Limits...
In vivo transplantation of neurosphere-like bodies derived from the human postnatal and adult enteric nervous system: a pilot study.

Hetz S, Acikgoez A, Voss U, Nieber K, Holland H, Hegewald C, Till H, Metzger R, Metzger M - PLoS ONE (2014)

Bottom Line: In addition, we determined nitric oxide synthase (NOS)-positive neurons and measured hypertrophic effects in the ENS and musculature.Our data suggest biological effects of the transplanted NLB cells on tissue contractility, although robust statistical results could not be obtained due to the small sample size.Further, it is unclear, which of the NLB cell types including neural progenitors have direct restoring effects or, alternatively may act via 'bystander' mechanisms in vivo.

View Article: PubMed Central - PubMed

Affiliation: Translational Centre for Regenerative Medicine, University of Leipzig, Leipzig, Germany; Fraunhofer Institute for Cell Therapy and Immunology, Clinic-oriented Therapy Assessment Unit, Leipzig, Germany.

ABSTRACT
Recent advances in the in vitro characterization of human adult enteric neural progenitor cells have opened new possibilities for cell-based therapies in gastrointestinal motility disorders. However, whether these cells are able to integrate within an in vivo gut environment is still unclear. In this study, we transplanted neural progenitor-containing neurosphere-like bodies (NLBs) in a mouse model of hypoganglionosis and analyzed cellular integration of NLB-derived cell types and functional improvement. NLBs were propagated from postnatal and adult human gut tissues. Cells were characterized by immunohistochemistry, quantitative PCR and subtelomere fluorescence in situ hybridization (FISH). For in vivo evaluation, the plexus of murine colon was damaged by the application of cationic surfactant benzalkonium chloride which was followed by the transplantation of NLBs in a fibrin matrix. After 4 weeks, grafted human cells were visualized by combined in situ hybridization (Alu) and immunohistochemistry (PGP9.5, GFAP, SMA). In addition, we determined nitric oxide synthase (NOS)-positive neurons and measured hypertrophic effects in the ENS and musculature. Contractility of treated guts was assessed in organ bath after electrical field stimulation. NLBs could be reproducibly generated without any signs of chromosomal alterations using subtelomere FISH. NLB-derived cells integrated within the host tissue and showed expected differentiated phenotypes i.e. enteric neurons, glia and smooth muscle-like cells following in vivo transplantation. Our data suggest biological effects of the transplanted NLB cells on tissue contractility, although robust statistical results could not be obtained due to the small sample size. Further, it is unclear, which of the NLB cell types including neural progenitors have direct restoring effects or, alternatively may act via 'bystander' mechanisms in vivo. Our findings provide further evidence that NLB transplantation can be considered as feasible tool to improve ENS function in a variety of gastrointestinal disorders.

Show MeSH

Related in: MedlinePlus

Integration of transplanted human NLBs in vivo.(A) Example of in situ hybridization (ISH) for human-specific Alu sequence with good cell integration within the gut musculature. Note that ganglia-like structures can be detectedat the expected location between the circular and longitudinal muscle layer (arrowhead). (B) Representative example for poor cell integration i.e. only a single cell was detected in this microscopic view (arrowhead). (C) Alu-ISH on human control gut tissue demonstrates the specifity of Alu probe for human cells. (D) ISH with Alu probe on mouse tissue served as negative control. Note, that there is some unspecific background staining in the cytoplasm and extracellular matrix, which does not co-localize with Dapi+ nuclei (stars). (E) Alu-ISH was combined with immunohistochemistry (IHC) to demonstrate in vivo differentiation state of neuronal cells between the longitudinal and circular muscle layers (Alu, black nuclei and PGP9.5, brown cytoplasmic staining). (F–H) Fluorescence ISH for Alu combined with IHC in a higher magnification (Alu-ISH, red nuclei and IHC, green cytoplasma) (F) A PGP9.5/Alu co-stained human cell has been integrated in a small ganglion structure (arrowhead). (G) Differentiated human glial cells within a ganglion as shown by Alu/GFAP-co-staining (arrowheads). (H) Most of the transplanted cells (arrowheads) were found around ganglion structures (stars) in the smooth muscle layers as shown by Alu/SMA-co-staining. (I) Variability of human cell integration was quantified and demonstrated as box-whisker plots. Most cells were found within the longitudinal muscle layer. Scale bars in (A–D) 100 μm, (E) 50 μm, (F–H) 200 μm. M = mucosa, CM = circular muscle, LM = longitudinal muscle.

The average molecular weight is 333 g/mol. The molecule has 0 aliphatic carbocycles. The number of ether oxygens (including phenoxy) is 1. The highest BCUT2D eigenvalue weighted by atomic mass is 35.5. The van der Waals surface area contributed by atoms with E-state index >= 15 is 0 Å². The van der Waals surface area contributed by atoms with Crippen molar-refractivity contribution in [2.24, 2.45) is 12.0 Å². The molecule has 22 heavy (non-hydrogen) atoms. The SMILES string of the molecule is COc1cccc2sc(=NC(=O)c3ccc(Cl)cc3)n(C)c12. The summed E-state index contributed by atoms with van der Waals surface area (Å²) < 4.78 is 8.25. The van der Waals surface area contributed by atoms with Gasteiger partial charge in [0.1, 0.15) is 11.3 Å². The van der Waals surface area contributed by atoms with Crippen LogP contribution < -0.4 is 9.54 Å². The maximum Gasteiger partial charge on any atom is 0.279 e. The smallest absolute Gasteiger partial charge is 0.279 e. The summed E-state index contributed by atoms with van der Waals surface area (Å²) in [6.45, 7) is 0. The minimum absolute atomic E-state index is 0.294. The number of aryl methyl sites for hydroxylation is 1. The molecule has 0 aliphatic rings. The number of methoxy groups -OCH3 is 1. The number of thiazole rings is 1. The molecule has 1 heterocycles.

© Copyright Policy
Related In: Results  -  Collection

License
getmorefigures.php?uid=PMC3974735&req=5

pone-0093605-g004: Integration of transplanted human NLBs in vivo.(A) Example of in situ hybridization (ISH) for human-specific Alu sequence with good cell integration within the gut musculature. Note that ganglia-like structures can be detectedat the expected location between the circular and longitudinal muscle layer (arrowhead). (B) Representative example for poor cell integration i.e. only a single cell was detected in this microscopic view (arrowhead). (C) Alu-ISH on human control gut tissue demonstrates the specifity of Alu probe for human cells. (D) ISH with Alu probe on mouse tissue served as negative control. Note, that there is some unspecific background staining in the cytoplasm and extracellular matrix, which does not co-localize with Dapi+ nuclei (stars). (E) Alu-ISH was combined with immunohistochemistry (IHC) to demonstrate in vivo differentiation state of neuronal cells between the longitudinal and circular muscle layers (Alu, black nuclei and PGP9.5, brown cytoplasmic staining). (F–H) Fluorescence ISH for Alu combined with IHC in a higher magnification (Alu-ISH, red nuclei and IHC, green cytoplasma) (F) A PGP9.5/Alu co-stained human cell has been integrated in a small ganglion structure (arrowhead). (G) Differentiated human glial cells within a ganglion as shown by Alu/GFAP-co-staining (arrowheads). (H) Most of the transplanted cells (arrowheads) were found around ganglion structures (stars) in the smooth muscle layers as shown by Alu/SMA-co-staining. (I) Variability of human cell integration was quantified and demonstrated as box-whisker plots. Most cells were found within the longitudinal muscle layer. Scale bars in (A–D) 100 μm, (E) 50 μm, (F–H) 200 μm. M = mucosa, CM = circular muscle, LM = longitudinal muscle.